I only posted a link to the NC state firearms statute and a few sections that seemed relevant. I deal with legal issues not related to firearms almost everyday in a totally different but similarly regulated business. Each state has their own laws and they interpret them differently. They can change from inquiry to inquiry depending on who you speak to.

    I hope you are not tested on the law of NC. It seems ambiguous and full of holes that I would prefer not to have to deal with if I were a resident of NC.
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  7. #21
    Member Array MWatson35's Avatar
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    Thanks for all of the responses. I was aware of the staute regarding firearms on school property. We did not enter or park on school property. We parked in a private lot.

  8. #22
    Member Array MWatson35's Avatar
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    I spoke to two different LEOs today. Both said you BETTER inform.
    One did say he was not 100% how the staute read. His comment was "I would consider you a "good" guy if you took the time to inform. In the future. I will inform. Would you advise the driver and let them announce to LEO "My passenger has a CWP and is armed". "How should we proceed' or would you interupt and make the advisement yourself?

  9. #23
    Distinguished Member Array Bunny's Avatar
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    Here's the official response I got from a friend who is an NC LEO/SWAT.

    "Yes as a passenger you still have to tell the [LEO] that you have a gun. Anytime you are approached by a uniformed officer you are supposed to tell them. Just wait until they ask for the drivers license and stuff and then tell them you have a piece."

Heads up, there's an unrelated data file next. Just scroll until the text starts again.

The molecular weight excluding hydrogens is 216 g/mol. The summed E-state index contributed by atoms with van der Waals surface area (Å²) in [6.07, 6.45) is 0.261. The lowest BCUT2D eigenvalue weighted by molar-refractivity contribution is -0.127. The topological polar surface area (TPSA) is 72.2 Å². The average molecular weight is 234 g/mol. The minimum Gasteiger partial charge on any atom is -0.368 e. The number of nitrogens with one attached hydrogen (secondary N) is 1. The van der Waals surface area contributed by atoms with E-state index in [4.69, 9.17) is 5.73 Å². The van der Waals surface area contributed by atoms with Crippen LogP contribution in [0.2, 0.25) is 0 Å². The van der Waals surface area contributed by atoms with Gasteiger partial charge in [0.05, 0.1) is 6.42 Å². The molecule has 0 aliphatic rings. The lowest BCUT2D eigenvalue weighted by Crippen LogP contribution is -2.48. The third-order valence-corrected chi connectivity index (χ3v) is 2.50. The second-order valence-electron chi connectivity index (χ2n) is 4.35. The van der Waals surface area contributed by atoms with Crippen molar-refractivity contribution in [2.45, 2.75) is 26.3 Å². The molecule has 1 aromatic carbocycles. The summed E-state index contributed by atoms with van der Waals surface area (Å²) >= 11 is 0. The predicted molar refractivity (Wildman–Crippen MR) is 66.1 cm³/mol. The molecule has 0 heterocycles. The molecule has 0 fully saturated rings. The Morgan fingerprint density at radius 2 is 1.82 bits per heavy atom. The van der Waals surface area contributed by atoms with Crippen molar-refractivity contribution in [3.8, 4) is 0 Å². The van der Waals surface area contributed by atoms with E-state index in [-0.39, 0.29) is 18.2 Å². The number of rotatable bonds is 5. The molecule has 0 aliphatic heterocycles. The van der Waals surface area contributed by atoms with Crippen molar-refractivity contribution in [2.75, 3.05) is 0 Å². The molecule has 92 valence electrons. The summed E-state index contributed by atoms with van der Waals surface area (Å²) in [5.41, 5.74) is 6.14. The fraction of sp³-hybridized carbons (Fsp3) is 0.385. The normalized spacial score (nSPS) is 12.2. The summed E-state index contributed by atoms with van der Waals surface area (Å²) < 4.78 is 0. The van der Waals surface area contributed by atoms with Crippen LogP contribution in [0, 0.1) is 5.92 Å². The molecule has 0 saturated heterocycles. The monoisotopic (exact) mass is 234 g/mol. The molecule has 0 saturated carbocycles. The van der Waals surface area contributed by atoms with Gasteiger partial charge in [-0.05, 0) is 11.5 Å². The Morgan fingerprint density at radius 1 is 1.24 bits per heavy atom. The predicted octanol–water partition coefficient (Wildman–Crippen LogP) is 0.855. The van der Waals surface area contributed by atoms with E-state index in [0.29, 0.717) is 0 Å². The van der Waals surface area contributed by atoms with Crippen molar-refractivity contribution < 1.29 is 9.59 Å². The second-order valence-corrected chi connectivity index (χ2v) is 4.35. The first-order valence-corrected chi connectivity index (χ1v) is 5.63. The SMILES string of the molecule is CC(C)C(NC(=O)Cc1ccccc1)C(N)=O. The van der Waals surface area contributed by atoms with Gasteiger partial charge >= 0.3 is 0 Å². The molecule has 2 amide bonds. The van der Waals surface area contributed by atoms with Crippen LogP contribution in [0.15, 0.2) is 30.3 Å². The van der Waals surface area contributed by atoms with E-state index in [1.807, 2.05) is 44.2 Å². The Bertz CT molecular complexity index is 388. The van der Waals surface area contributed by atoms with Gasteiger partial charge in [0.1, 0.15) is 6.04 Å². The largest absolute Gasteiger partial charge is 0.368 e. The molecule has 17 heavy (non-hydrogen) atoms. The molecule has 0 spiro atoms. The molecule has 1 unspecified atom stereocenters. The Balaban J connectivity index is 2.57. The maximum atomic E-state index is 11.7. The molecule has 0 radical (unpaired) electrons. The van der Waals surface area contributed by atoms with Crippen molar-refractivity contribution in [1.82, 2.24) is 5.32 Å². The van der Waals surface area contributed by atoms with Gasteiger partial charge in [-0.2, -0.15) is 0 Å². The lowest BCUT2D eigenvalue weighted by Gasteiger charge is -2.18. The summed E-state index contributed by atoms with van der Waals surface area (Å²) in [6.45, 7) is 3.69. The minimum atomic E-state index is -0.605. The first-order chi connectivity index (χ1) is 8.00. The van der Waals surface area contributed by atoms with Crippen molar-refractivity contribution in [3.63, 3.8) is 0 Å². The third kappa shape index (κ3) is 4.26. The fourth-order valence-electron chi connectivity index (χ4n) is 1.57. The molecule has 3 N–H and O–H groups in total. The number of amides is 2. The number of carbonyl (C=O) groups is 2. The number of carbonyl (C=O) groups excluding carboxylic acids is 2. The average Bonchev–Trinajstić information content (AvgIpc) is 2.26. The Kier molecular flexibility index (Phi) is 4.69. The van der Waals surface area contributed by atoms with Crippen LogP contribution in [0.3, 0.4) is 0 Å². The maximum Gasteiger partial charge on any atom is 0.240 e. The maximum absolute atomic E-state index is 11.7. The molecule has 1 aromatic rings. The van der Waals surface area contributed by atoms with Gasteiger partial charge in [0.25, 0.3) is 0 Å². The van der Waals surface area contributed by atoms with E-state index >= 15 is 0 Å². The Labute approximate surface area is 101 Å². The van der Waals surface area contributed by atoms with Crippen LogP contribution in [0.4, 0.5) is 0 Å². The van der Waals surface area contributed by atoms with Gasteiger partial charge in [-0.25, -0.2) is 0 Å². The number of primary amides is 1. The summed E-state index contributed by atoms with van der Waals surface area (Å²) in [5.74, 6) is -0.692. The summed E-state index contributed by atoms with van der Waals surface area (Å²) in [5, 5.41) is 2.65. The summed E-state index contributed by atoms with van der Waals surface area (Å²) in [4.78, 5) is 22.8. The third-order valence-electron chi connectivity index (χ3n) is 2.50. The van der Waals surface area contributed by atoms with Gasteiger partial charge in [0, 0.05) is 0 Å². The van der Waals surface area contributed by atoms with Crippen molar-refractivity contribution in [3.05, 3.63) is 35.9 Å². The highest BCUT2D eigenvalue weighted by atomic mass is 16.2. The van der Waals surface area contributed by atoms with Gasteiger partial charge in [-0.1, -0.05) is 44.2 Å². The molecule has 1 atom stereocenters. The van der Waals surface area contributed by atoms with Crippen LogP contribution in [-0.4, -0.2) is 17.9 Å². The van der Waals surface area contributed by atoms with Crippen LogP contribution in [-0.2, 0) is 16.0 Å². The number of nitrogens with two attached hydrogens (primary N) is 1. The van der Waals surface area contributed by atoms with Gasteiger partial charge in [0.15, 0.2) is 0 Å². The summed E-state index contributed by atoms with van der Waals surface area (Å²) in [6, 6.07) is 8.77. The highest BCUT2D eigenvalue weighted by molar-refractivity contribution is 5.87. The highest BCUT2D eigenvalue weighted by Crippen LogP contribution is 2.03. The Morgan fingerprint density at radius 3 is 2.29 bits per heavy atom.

Hope that helps?
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  10. #24
    Member Array Defensive Arms's Avatar
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    Thanks, Bunny.

    I was pretty sure a passenger also has to inform.
    "I've run across shooting after shooting where the defender shot a violent aggressor with a .380 and did little to immediately stop his depredations. A good hollow point load in 9mm or .38 Special will, historically, end lethal assaults more quickly."

    ~ Massad Ayoob

  11. #25
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    Quote Originally Posted by Bunny View Post
    Here's the official response I got from a friend who is an NC LEO/SWAT.

    "Yes as a passenger you still have to tell the [LEO] that you have a gun. Anytime you are approached by a uniformed officer you are supposed to tell them. Just wait until they ask for the drivers license and stuff and then tell them you have a piece."

    Hope that helps?
    Thanks Bunny,

    I think the state law I posted was fairly clear in its meaning. Even as a Passenger, I think a LEO would want to be informed of any weapons in the vehicle. It only seems right to me to inform unless you have something to hide.
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  12. #26
    Member Array NCRonB's Avatar
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    "Yes as a passenger you still have to tell the [LEO] that you have a gun. Anytime you are approached by a uniformed officer you are supposed to tell them. Just wait until they ask for the drivers license and stuff and then tell them you have a piece."
    What if the passenger is in the far back seat of a three-row minivan full of passengers? Or, what if the passenger is asleep? The LEO isn't approaching the passenger; he's approaching the driver, and he may not address the passenger at all.

    I'm not saying the above is not good advice; I would likely follow it myself. I'm just saying the law isn't fairly clear; otherwise we wouldn't have to think about what an LEO wants nor would we have to do what seems right. In fact, if it were that clear, this thread may never have been started. We should be able to know what the law expects of us. Really, how hard would it have been to write the law to be more specific? I guess that's asking too much of the NC legislature.